Around this time, works began on creating the next-gen HUBO, which involved researchers from Drexel University in the United States under a $5,000,000, 5-year PIRE program funded by the American National Science Foundation. The second-generation HUBO came to be known as HUBO 2 (also known as "KHR-4" and "Jaemi HUBO" for the U.S. version — "Jaemi" (재미) can mean "in the United States" in Chinese characters or "fun" in colloquial Korean). HUBO 2 was slimmer, about twenty-percent lighter, more durable, and slightly taller, thanks to its aluminum endoskeleton and polycarbonate frame. Its movements were more realistic, since its arms moved more quickly and naturally, and the legs could stretch to imitate human walking rather than bend in the traditional walking style of a humanoid robot. Straight-leg walking resulted in improved speeds of up to 1.4 km/h due to its more effective use of its legs. Virginia Tech was also involved in the PIRE program to develop a miniatue version called the Mini HUBO, which would "serve as an affordable and open-ended research platform" based on HUBO 2.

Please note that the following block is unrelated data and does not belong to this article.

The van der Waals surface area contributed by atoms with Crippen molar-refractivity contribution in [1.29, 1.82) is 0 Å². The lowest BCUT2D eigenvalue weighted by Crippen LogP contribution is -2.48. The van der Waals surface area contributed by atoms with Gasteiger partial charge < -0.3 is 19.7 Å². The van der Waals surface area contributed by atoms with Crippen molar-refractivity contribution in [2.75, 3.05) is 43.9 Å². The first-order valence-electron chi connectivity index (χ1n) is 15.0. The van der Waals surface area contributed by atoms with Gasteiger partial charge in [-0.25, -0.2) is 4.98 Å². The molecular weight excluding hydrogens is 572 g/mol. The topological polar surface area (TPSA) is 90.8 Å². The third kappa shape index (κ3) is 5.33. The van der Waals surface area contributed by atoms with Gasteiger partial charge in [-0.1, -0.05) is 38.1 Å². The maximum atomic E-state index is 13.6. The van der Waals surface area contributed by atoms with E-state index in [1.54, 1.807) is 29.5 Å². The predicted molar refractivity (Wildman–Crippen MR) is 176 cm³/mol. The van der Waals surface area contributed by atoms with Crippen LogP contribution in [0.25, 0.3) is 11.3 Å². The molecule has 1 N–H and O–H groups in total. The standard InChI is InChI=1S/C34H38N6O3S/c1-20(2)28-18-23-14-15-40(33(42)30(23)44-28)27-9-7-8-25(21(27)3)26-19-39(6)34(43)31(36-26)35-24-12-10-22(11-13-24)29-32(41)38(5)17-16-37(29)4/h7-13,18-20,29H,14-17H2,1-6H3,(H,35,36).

Due to its drastically different design and weight, HUBO 2 had to undergo further testing until it could run like the KHR-2. In November 2009, HUBO 2 officially became the world's third running humanoid robot, with a speed of 3.6 km/h (which is still much slower than the new ASIMO's 6 km/h by comparison). Compared to the KHR-2, HUBO 2 could take longer strides and was better at maintaining stability in case of a disturbance by slowing down to a stationary hop to regain balance.
HUBO 2 was the first Korean humanoid robot to be exported. While Drexel obtained one Jaemi HUBO's under the PIRE program, it was reported that eight or more HUBO 2's were sold in December 2010 with an individual price tag of $3,400,000. The engineering departments at MIT, Pennsylvania, Purdue, Carnegie Mellon, USC, and Virginia Tech will each acquire a HUBO 2, and the Institute for Infocomm Research in Singapore made two or three such orders.
Design and engineering principles